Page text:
No one wants to be “that guy.” You know, the guy who is not aware of the body language of those around him/her and goes about doing his thing regardless.
At networking events, reading the body language of those you are talking with is a key component to building relationships. People arrive at these things from all different walks of life and from all kinds of different home life situations. You might come all pumped up, ready to tackle that key super connector that you’ve done some research on, however, when you arrive you notice he or she doesn’t seem particularly in a chatty mood. You see that everything about their body language screams, “go away!” You try and make eye contact and they look away. You smile and they seem to look past you.
Don’t take those kinds of things personally. We all have days when we are more approachable than others, don’t we? Your new connections will too. If you tried to forge ahead and engage them in a chatty conversation anyway, you likely will be “that guy.”
Simply find someone else who is giving off the approachable vibe. Not a big deal. You’ll get another chance.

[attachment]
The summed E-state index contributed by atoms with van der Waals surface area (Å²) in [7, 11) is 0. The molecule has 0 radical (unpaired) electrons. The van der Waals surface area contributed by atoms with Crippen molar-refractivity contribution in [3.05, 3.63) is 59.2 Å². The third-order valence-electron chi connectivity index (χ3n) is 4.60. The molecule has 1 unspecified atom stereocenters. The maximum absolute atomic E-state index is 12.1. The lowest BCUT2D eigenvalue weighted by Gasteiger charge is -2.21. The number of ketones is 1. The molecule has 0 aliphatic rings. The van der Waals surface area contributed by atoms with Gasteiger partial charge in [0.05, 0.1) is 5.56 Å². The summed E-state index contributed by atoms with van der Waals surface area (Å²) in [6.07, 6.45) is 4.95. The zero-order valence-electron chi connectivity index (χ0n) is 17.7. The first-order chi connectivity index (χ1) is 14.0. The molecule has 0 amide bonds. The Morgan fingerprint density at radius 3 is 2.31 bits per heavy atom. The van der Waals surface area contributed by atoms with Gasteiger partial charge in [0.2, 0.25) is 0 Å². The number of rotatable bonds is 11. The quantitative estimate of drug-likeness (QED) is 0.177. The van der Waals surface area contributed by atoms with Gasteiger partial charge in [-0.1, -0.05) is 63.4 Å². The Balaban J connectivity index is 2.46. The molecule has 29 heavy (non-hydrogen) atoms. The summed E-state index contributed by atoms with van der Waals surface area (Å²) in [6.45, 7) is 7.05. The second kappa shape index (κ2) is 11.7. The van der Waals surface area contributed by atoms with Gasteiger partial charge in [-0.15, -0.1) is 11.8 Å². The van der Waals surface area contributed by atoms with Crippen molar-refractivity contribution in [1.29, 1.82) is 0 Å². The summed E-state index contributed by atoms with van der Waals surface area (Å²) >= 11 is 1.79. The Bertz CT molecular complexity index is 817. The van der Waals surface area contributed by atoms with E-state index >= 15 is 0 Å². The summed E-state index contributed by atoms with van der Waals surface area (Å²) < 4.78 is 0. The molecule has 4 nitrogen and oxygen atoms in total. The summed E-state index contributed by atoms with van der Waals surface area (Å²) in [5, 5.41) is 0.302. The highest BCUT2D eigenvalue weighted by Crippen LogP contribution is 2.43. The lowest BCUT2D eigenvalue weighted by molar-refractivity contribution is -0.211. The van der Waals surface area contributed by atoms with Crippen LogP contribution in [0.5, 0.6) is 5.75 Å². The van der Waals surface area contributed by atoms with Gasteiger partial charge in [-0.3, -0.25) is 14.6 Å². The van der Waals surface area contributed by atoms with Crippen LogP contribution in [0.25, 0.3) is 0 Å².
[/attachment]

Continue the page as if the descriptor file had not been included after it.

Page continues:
Likewise, if you are talking with someone and they suddenly seem distracted, are looking over your shoulder, or seem to have something else on their mind – wrap up your conversation and let them go. You’ve made a first step and you can try to pick it up at another time. Again, the key is not to take it personally. You don’t know what is on their mind, but you can read their body language.
Conversations have a natural ebb and flow. When you become practiced at engaging in them, you’ll feel when it is time to stop. Politely act on that. Always thank them and let them know that it was nice to speak with them. Repeat their name as you do. “Well Mike, it was so great to meet you. Thanks for taking the time to chat.”
Networking: Learn From Their Body Language
Body language communicates much. Reading body language begins with intentional awareness that through body language, the other person is communicating something going on inside. It may have something to do with you – or it may not. Responding appropriately to the body language of those around you is an important part of becoming a great conversationalist. The better conversationalist you become, the better your results from networking events.